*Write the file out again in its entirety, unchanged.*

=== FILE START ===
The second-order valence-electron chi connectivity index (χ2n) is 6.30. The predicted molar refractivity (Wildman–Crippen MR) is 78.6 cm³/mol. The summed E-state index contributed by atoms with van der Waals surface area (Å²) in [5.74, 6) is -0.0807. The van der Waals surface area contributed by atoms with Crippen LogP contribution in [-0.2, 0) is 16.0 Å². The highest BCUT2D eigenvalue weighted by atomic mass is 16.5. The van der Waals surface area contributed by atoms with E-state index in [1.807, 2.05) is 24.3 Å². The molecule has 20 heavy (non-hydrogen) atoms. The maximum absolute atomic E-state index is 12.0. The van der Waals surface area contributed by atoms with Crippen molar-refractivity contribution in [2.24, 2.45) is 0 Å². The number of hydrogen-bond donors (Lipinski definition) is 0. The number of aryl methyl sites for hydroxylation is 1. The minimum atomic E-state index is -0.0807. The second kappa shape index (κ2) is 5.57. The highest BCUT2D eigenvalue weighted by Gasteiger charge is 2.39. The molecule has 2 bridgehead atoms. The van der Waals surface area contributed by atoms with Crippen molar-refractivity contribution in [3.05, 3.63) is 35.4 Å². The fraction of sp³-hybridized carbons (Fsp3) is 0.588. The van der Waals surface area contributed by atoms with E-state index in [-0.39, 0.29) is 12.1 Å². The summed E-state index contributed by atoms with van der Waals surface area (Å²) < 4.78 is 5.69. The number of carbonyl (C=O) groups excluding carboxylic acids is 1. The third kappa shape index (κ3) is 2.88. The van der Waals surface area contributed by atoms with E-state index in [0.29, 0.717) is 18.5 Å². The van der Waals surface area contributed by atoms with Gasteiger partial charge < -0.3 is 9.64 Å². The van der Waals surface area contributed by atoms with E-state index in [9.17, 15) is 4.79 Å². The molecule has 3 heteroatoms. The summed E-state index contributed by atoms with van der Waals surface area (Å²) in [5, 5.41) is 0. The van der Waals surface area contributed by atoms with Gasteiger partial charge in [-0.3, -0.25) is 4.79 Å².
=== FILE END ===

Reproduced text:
The second-order valence-electron chi connectivity index (χ2n) is 6.30. The predicted molar refractivity (Wildman–Crippen MR) is 78.6 cm³/mol. The summed E-state index contributed by atoms with van der Waals surface area (Å²) in [5.74, 6) is -0.0807. The van der Waals surface area contributed by atoms with Crippen LogP contribution in [-0.2, 0) is 16.0 Å². The highest BCUT2D eigenvalue weighted by atomic mass is 16.5. The van der Waals surface area contributed by atoms with E-state index in [1.807, 2.05) is 24.3 Å². The molecule has 20 heavy (non-hydrogen) atoms. The maximum absolute atomic E-state index is 12.0. The van der Waals surface area contributed by atoms with Crippen molar-refractivity contribution in [2.24, 2.45) is 0 Å². The number of hydrogen-bond donors (Lipinski definition) is 0. The number of aryl methyl sites for hydroxylation is 1. The minimum atomic E-state index is -0.0807. The second kappa shape index (κ2) is 5.57. The highest BCUT2D eigenvalue weighted by Gasteiger charge is 2.39. The molecule has 2 bridgehead atoms. The van der Waals surface area contributed by atoms with Crippen molar-refractivity contribution in [3.05, 3.63) is 35.4 Å². The fraction of sp³-hybridized carbons (Fsp3) is 0.588. The van der Waals surface area contributed by atoms with E-state index in [-0.39, 0.29) is 12.1 Å². The summed E-state index contributed by atoms with van der Waals surface area (Å²) < 4.78 is 5.69. The number of carbonyl (C=O) groups excluding carboxylic acids is 1. The third kappa shape index (κ3) is 2.88. The van der Waals surface area contributed by atoms with E-state index in [0.29, 0.717) is 18.5 Å². The van der Waals surface area contributed by atoms with Gasteiger partial charge < -0.3 is 9.64 Å². The van der Waals surface area contributed by atoms with E-state index in [9.17, 15) is 4.79 Å². The molecule has 3 heteroatoms. The summed E-state index contributed by atoms with van der Waals surface area (Å²) in [5, 5.41) is 0. The van der Waals surface area contributed by atoms with Gasteiger partial charge in [-0.3, -0.25) is 4.79 Å².